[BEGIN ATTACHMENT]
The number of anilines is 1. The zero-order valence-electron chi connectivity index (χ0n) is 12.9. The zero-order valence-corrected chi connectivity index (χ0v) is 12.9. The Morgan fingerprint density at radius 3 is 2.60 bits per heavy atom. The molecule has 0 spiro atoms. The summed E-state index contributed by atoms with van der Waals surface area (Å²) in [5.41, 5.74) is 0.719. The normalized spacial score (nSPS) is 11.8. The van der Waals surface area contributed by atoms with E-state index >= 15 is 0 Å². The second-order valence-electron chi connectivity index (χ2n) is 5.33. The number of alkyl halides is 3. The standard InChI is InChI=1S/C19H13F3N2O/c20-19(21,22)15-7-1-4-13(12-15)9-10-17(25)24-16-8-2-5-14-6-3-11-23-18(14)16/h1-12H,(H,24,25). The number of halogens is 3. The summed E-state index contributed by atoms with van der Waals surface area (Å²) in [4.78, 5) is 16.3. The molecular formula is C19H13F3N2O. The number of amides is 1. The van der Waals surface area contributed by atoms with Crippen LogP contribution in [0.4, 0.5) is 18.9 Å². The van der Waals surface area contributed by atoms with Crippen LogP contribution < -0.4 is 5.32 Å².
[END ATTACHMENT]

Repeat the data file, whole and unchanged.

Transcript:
The number of anilines is 1. The zero-order valence-electron chi connectivity index (χ0n) is 12.9. The zero-order valence-corrected chi connectivity index (χ0v) is 12.9. The Morgan fingerprint density at radius 3 is 2.60 bits per heavy atom. The molecule has 0 spiro atoms. The summed E-state index contributed by atoms with van der Waals surface area (Å²) in [5.41, 5.74) is 0.719. The normalized spacial score (nSPS) is 11.8. The van der Waals surface area contributed by atoms with E-state index >= 15 is 0 Å². The second-order valence-electron chi connectivity index (χ2n) is 5.33. The number of alkyl halides is 3. The standard InChI is InChI=1S/C19H13F3N2O/c20-19(21,22)15-7-1-4-13(12-15)9-10-17(25)24-16-8-2-5-14-6-3-11-23-18(14)16/h1-12H,(H,24,25). The number of halogens is 3. The summed E-state index contributed by atoms with van der Waals surface area (Å²) in [4.78, 5) is 16.3. The molecular formula is C19H13F3N2O. The number of amides is 1. The van der Waals surface area contributed by atoms with Crippen LogP contribution in [0.4, 0.5) is 18.9 Å². The van der Waals surface area contributed by atoms with Crippen LogP contribution < -0.4 is 5.32 Å².